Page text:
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Not Calling You a Liar

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“You know what I don’t appreciate?”  The glowing blue eyes didn’t so much as blink, but Hawke got the impression that Justice was listening attentively. Or maybe he just wanted to think that. “I don’t appreciate that he lies to protect you. And the fact that you let him seems a little…ironic, all things considered.”

“It surprises me,” Justice rumbled, “that this, of all things, is what you take issue with.”

Hawke frowned. He had plenty he took issue with -- an entire list, as long as every year he’d spent with Anders, falling ever more headlong into what was increasingly looking like a lie. A lie perpetuated by this spirit of Justice. Well, Hawke mused bitterly, he never did claim to be a spirit of Truth. It was just that he’d had a long time to think about it, many cold nights lying on the other side of the fire from Anders, turned away so that he couldn’t see that broken, desolate look in his lover’s eyes through the firelight.

He hadn’t let Anders touch him since they’d left Kirkwall. He couldn’t stand to let the man out of his sight, but his skin crawled at the idea of a caress.

And on those long, lonely nights, with only his bitterness and betrayal to keep him warm, Hawke had gone through everything he’d like to say to Justice if the bastard ever made another appearance.  Somehow, this was what topped his list.

“I don’t like not knowing how much of my lover is the man I love, and how much is this -- this -- parasite from the Fade, riding him into death and destruction, driving him to deception.” Hawke spat on the ground, hoping it would rid him of the strangely bitter taste in his mouth.

It didn’t.

“He makes his own choices.” Justice sounded disdainful, almost…bored. Somehow, that was what finally snapped him.

“Yes! Except when he doesn’t!” Hawke whirled on the spirit, twin blades out of their sheaths on his back in a moment, held up to the blue-veined throat he’d kissed a thousand times. “He told me that when you merged, you ceased to exist -- that you became him. Only clearly the two of you are separate beings that share space. He blames himself for things, says they weren’t your idea. Everything he thinks is a mistake, he takes the fall. He says you had nothing to do with it or even that you objected. That you…disapproved.”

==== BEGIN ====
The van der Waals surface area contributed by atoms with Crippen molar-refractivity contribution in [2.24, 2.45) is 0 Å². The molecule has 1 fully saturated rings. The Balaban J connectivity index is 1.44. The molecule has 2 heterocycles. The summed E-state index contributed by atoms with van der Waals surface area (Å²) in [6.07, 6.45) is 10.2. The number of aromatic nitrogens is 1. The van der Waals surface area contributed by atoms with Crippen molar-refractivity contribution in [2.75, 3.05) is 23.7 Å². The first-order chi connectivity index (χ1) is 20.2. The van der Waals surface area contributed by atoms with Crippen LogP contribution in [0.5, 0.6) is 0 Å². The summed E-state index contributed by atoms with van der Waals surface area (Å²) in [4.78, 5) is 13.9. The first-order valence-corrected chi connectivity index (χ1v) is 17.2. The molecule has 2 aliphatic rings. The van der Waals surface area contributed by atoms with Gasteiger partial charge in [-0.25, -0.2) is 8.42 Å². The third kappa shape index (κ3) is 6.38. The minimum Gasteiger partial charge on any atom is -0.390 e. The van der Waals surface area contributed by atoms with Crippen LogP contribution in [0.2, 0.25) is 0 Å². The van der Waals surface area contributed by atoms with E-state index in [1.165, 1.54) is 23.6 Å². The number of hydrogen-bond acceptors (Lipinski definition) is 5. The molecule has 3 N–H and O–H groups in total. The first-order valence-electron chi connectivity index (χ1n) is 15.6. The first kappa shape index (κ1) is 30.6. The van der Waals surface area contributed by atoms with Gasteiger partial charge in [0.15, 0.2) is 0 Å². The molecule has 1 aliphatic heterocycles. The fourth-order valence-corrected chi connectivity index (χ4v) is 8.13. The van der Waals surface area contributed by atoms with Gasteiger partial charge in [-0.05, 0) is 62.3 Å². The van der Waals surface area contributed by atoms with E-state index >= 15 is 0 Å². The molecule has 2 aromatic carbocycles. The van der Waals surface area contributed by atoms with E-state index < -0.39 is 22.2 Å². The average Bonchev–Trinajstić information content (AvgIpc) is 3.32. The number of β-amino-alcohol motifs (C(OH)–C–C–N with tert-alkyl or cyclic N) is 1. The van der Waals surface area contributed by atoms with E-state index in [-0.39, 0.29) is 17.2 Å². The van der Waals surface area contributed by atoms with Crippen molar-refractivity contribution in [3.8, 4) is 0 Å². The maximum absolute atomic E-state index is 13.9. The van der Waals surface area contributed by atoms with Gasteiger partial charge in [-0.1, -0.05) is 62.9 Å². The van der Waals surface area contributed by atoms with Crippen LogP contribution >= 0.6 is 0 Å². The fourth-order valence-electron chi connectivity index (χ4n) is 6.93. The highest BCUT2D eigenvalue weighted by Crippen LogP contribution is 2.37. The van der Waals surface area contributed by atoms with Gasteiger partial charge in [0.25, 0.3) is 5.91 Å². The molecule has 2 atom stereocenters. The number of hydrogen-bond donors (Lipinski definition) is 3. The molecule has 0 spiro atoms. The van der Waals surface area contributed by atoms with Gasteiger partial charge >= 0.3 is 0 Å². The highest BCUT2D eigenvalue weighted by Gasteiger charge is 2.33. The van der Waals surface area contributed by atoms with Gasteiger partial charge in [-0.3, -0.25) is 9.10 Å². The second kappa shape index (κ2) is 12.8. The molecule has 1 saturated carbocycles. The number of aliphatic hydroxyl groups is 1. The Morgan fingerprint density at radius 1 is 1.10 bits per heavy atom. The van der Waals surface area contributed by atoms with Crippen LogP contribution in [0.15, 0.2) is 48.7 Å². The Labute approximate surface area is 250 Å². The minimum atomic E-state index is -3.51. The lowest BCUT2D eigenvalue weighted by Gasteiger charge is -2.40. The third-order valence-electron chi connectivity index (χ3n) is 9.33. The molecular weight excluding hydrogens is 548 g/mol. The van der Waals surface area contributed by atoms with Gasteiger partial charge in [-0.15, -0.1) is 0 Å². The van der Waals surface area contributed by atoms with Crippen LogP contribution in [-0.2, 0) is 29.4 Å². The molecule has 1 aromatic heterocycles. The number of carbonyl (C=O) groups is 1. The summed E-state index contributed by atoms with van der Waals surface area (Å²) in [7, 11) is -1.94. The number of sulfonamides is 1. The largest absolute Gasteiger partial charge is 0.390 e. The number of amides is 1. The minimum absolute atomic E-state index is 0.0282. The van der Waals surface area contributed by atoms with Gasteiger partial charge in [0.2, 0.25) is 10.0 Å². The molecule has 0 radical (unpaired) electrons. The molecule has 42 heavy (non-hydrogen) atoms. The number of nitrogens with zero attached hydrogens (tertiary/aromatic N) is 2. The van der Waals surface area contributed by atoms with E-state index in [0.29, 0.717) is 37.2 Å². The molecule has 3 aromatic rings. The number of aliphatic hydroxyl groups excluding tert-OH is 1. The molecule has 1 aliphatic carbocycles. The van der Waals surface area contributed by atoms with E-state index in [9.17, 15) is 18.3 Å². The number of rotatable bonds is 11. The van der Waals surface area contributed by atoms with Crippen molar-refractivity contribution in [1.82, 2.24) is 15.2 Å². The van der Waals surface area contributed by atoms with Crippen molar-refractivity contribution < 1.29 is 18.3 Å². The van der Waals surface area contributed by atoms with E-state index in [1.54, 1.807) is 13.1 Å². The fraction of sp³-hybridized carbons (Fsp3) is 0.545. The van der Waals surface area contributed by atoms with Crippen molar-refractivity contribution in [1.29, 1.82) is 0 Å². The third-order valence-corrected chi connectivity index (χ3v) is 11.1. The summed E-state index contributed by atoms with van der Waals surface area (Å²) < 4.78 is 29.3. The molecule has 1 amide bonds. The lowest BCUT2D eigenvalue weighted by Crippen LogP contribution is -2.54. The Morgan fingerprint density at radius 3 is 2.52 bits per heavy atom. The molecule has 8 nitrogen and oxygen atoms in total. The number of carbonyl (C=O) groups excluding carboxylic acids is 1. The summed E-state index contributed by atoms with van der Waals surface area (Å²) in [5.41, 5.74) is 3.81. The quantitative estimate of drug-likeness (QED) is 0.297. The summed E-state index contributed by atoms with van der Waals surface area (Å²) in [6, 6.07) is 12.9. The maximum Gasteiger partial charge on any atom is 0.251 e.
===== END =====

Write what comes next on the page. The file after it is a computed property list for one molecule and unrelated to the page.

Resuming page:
Hawke snarled, pressing the blades in just enough to be uncomfortable, not enough to injure. Justice would fade, eventually, and Anders would be the one to bear any wounds he’d inflicted. As usual.

“Clearly,” Hawke said, leaning closer, “if you didn’t exist, you couldn’t disapprove.”

Justice curled Anders’ lip in a sneer that made his lover’s handsome features unbearable to look upon. “Your logic is infallible, Champion. But what is your point?”

“My point is that Anders is a good man, a good mage. My point, you freeloading coward, is that you use his body to accomplish your own purposes, and then you leave him to take the fall!” Hawke drew one blade across that precious throat, careful not to break the skin. “And I hate you for that.”

Abruptly, Hawke sheathed both his daggers at his back and stalked away the few feet to the other side of the clearing where they’d stopped to make camp. The kindling he’d gathered lay half-built between them, his flint on the ground beside them. Anders had offered to supply the flame, but Hawke told him no. Flashing magic around for no reason was a great way to get themselves caught, and, as he’d told Anders, “I didn’t spare your life at the Chantry only to let the Templars kill you or have to do it myself to spare you Tranquility. If you were going to die, it would have been then, and it would have been by my hand.”